ST. LOUIS -- When the St. Louis Blues were eliminated from the Stanley Cup Playoffs last season, there wasn't a doubt there would be change. The question was, when would it happen?
Blues fans were expecting a massive overhaul after losing to the Minnesota Wild in six games, with questions about the core leadership group and how many of them would return. Coach Ken Hitchcock's contract expired June 30, and there was question whether he would return for a fifth season.
The reigning Central Division champions shuffled the deck to an extent, with the most notable offseason move coming in a trade. The Blues traded popular forward T.J. Oshie to the Washington Capitals for a package that included right wing Troy Brouwer.
Blues right wing Vladimir Tarasenko, 23, a star on the rise after setting NHL career highs in goals (37), assists (36) and points (73) last season, was signed to an eight-year contract, a move signifying a transition to a younger core.
Defensemen Barret Jackman and Zbynek Michalek are gone; Jackman signed as a free agent with the Nashville Predators, and Michalek re-signed with the Arizona Coyotes after the Blues acquired him in a trade from the Coyotes on March 2.
Center Kyle Brodziak was signed as a free agent to help the fourth line.
And after some calculated thought and talk that the Blues had interest in hiring Mike Babcock as coach, Hitchcock decided to return for at least one more season.
"I wanted to make sure that Ken and I were on the same page, that he had that desire to continue down that path," general manager Doug Armstrong said.
Hitchcock, 63, said he feels the Blues' opportunity is the best one for him.
"This is going to be one great challenge because the four teams that were in a year ago that were out (Los Angeles Kings, Colorado Avalanche, Dallas Stars and San Jose Sharks), they're not going to be taking it very lightly," Hitchcock said. "They're going to be pushing. It's going to be the hardest job we've ever had to get into the playoffs. ... Putting all of our focus and energy into that is going to be really important."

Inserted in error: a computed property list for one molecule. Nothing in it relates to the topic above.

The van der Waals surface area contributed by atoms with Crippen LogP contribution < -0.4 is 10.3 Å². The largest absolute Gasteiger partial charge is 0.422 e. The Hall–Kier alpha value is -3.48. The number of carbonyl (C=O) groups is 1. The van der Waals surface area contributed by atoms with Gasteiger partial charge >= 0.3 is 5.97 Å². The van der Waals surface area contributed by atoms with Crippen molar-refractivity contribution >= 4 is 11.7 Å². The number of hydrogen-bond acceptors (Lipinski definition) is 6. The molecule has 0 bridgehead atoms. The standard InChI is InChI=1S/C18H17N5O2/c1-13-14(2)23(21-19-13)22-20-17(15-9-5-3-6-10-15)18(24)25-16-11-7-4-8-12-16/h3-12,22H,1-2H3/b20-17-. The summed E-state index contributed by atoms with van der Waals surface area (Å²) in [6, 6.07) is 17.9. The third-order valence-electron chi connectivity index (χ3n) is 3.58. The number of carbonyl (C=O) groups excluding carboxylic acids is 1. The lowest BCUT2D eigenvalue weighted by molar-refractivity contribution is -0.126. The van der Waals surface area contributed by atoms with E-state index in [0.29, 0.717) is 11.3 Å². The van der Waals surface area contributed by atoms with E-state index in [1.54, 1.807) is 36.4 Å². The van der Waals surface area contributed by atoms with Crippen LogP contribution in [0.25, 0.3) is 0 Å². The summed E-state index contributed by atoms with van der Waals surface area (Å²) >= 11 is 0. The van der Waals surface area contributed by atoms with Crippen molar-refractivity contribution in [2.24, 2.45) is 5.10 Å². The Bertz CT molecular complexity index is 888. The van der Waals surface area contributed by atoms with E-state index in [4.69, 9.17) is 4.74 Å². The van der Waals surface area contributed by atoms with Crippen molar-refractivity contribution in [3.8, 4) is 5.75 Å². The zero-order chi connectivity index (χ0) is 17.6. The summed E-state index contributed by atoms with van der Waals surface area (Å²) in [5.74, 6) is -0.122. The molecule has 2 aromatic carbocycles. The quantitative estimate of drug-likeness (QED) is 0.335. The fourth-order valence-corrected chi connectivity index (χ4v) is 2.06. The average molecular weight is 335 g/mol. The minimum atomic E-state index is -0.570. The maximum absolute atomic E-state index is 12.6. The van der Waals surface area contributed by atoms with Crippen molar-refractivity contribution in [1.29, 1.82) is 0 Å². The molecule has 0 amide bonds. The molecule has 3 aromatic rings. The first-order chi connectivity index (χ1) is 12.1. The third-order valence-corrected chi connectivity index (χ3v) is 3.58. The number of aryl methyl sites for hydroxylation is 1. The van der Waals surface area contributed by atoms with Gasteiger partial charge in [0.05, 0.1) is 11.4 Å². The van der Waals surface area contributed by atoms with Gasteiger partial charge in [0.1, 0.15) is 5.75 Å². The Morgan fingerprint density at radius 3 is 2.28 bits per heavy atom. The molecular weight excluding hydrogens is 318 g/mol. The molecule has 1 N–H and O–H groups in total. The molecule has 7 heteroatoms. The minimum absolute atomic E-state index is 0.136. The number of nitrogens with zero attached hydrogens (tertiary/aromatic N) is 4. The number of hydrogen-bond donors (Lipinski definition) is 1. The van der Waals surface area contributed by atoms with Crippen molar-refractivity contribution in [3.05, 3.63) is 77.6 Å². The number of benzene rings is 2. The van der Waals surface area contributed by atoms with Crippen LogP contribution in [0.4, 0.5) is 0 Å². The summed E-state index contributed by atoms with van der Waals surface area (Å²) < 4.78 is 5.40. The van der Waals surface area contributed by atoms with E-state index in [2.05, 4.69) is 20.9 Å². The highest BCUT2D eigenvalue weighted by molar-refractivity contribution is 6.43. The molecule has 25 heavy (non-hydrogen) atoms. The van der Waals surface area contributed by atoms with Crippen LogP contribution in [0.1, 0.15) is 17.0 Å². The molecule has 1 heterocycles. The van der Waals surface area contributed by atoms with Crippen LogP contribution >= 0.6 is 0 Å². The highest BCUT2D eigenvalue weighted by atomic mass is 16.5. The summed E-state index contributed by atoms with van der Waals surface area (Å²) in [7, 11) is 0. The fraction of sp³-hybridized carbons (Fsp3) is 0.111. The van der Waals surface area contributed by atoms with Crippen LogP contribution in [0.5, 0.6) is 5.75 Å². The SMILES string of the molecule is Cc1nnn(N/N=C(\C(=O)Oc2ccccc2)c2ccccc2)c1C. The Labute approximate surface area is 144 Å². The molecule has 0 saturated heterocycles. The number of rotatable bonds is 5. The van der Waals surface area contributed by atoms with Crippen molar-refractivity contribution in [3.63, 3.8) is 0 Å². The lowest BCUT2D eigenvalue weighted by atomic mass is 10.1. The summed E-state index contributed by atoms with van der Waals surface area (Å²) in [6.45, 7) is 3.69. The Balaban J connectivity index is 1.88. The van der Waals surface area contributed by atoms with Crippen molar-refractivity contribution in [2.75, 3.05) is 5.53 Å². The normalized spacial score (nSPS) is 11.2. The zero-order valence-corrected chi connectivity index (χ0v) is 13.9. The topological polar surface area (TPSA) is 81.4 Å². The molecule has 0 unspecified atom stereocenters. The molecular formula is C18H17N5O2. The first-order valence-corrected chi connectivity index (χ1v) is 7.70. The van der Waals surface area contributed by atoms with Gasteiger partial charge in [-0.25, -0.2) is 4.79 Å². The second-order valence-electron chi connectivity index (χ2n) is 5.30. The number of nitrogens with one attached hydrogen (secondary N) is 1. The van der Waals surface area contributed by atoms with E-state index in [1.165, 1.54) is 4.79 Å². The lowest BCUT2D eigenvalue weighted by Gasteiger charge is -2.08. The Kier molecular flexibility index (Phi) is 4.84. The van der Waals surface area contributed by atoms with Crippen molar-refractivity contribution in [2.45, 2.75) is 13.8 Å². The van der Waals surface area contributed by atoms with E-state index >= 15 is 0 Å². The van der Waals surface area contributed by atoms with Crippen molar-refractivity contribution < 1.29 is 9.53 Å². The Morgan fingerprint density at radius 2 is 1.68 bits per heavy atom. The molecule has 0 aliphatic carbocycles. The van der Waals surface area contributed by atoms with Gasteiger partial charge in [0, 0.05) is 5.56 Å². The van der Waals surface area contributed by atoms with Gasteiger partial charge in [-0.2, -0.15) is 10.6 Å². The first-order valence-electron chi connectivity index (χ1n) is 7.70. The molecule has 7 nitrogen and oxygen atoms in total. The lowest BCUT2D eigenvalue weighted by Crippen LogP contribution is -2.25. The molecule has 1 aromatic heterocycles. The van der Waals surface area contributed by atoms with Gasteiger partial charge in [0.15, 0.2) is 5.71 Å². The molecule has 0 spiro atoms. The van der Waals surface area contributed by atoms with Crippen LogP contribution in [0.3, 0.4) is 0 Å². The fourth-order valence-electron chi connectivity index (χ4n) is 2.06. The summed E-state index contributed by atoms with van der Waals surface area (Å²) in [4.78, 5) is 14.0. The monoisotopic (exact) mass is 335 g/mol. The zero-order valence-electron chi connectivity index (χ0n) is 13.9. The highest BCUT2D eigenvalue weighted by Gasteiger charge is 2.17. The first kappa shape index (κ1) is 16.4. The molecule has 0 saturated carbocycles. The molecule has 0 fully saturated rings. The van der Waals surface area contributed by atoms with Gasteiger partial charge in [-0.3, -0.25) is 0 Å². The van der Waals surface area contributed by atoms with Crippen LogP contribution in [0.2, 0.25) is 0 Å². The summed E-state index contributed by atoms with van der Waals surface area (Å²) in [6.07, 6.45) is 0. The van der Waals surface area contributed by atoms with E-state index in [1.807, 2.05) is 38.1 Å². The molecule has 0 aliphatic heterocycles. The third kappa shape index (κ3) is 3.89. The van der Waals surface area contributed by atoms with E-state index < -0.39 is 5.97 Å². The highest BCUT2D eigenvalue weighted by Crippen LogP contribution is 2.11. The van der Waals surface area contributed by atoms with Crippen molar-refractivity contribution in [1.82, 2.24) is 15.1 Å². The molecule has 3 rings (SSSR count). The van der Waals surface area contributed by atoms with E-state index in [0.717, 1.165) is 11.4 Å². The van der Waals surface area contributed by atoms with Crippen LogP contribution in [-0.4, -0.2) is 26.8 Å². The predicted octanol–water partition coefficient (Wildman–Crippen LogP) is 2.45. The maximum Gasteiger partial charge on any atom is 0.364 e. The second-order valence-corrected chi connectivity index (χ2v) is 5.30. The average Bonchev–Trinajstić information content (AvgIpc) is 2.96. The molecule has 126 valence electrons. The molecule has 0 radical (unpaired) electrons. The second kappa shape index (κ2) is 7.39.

The Blues have accumulated the most points in the NHL since Hitchcock's arrival in 2011 (389); last season, they were in the top five in offense (fifth at 2.92 goals per game) and defense (tied for fourth, 2.40 goals per game). But they have one playoff series win since 2012. The Blues were active trade partners during the offseason but were not going to completely tear apart what's taken a great deal of time to build.
Trading Oshie, a first-round pick (No. 24) in the 2005 NHL Draft, was a move the Blues deemed necessary, and bringing in 30-year-old Brouwer, who had 21 goals and 43 points in 82 games with the Capitals last season, is the type of strong body the Blues feel will help in areas missing in recent seasons.
"Troy is a power forward in today's game, 6-foot-3, 215 pounds," Armstrong said. "A consistent 20-goal scorer, plays the way that the Blues are looking to play moving forward. You can put him on the right wing with any of the three centermen. He's played up the line in Washington, but also played a third-line role. Very effective on the power play. Quite an ironman who doesn't miss many games.
"This trade allowed us to go in a little bit of a different direction. It opens up space for some of our younger players."
Those include forward Jaden Schwartz, who set an NHL career high in goals (28), assists (35) and points (63) in 75 regular-season games last season; and forward Dmitrij Jaskin, who scored 13 goals in 54 games.
Along with Tarasenko, goalie Jake Allen, defenseman Robert Bortuzzo, Jaskin, center Jori Lehtera and Magnus Paajarvi signed a new contract. Defensemen Peter Harrold (New Jersey) and Andre Benoit (Buffalo), and right wings Jordan Caron (Boston) and Danny Kristo (New York Rangers) were signed as free agents.
Fourth-line wing Chris Porter departed for the Philadelphia Flyers and defenseman Chris Butler was re-signed to add depth.
Lehtera, who had surgery on his right ankle Aug. 4, is expected to be ready for the start of the regular season.